This is where psychology comes into play, along with how we think and talk about our goals. The successful person will always talk in terms of how they see themselves at the end. Those who don’t focus on the outcome tend to get lost.

The first person is more likely to say, “I’m trying to lose 20 pounds.” By constantly speaking in terms of “trying,” they subconsciously program their minds to never really reach the goal. They don’t see themselves as someone who weighs 190 pounds, but someone who is perpetually trying to lose 20 pounds. Think of smokers you have known who are “trying to quit,” and get close to the end goal only to revert and continue “trying.”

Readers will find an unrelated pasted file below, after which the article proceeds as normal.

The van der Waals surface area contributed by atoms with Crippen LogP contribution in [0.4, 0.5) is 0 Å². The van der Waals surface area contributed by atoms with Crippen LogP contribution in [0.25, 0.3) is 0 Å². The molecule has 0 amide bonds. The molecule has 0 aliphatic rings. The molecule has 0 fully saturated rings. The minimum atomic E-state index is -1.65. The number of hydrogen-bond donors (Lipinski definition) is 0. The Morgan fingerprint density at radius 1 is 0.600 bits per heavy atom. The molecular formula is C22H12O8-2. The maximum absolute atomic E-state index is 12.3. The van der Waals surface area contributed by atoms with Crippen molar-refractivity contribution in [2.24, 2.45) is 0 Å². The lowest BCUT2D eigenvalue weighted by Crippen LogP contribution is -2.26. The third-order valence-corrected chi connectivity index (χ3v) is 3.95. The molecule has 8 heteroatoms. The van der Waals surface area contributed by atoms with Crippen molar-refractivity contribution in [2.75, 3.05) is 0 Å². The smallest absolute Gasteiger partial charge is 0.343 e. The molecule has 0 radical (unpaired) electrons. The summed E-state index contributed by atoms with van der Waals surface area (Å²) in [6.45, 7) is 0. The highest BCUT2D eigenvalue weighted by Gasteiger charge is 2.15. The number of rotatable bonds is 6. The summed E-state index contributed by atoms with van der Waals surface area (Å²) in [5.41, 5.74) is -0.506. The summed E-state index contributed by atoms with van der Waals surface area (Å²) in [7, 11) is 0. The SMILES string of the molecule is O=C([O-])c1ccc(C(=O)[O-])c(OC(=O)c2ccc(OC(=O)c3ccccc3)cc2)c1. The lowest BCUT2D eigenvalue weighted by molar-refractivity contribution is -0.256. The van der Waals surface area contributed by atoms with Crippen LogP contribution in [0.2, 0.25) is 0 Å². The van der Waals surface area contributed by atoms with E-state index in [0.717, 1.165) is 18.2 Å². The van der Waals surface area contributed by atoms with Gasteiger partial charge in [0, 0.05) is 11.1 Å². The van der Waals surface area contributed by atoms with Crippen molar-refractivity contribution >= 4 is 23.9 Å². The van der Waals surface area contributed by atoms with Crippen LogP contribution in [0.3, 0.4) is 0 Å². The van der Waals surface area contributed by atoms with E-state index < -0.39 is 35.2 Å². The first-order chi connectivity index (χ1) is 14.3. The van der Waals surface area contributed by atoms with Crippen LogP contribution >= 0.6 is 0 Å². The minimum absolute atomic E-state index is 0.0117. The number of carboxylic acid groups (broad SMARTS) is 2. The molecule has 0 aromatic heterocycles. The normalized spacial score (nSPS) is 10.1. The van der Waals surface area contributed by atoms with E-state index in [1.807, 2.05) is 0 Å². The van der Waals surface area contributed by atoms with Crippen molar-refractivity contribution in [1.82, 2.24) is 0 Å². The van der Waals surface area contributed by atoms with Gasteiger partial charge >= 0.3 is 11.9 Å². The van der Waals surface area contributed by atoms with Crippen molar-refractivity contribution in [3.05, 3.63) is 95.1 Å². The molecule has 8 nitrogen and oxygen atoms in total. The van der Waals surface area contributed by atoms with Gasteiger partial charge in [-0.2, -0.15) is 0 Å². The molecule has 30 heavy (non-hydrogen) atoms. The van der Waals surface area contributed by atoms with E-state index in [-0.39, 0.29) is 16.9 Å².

So, to recap, step one of choosing a specific goal is to choose the specific end state you envision.

Step two is deciding exactly how you will measure such a goal and under what conditions. To truly demonstrate progress, measurements must be done in a controlled and consistent manner. For example, “hitting the ring” doesn’t say a whole lot by itself. Am I shooting from a standing, kneeling, sitting, or prone position? Am I shooting outside in calm weather, or in cold/windy/rainy weather? How much time do I have to prepare for the shot? What kind of rifle will I be using?

Here is how I would incorporate that information into goals, starting with our weight loss example:

  • Standing on my bathroom scale in the morning after a shower and before breakfast, weigh 190 pounds or less
  • From sitting position outside in calm weather using my primary match rifle, place at least three out of five shots in the x-ring (bullseye) of a standard A-23 target from 50 yards.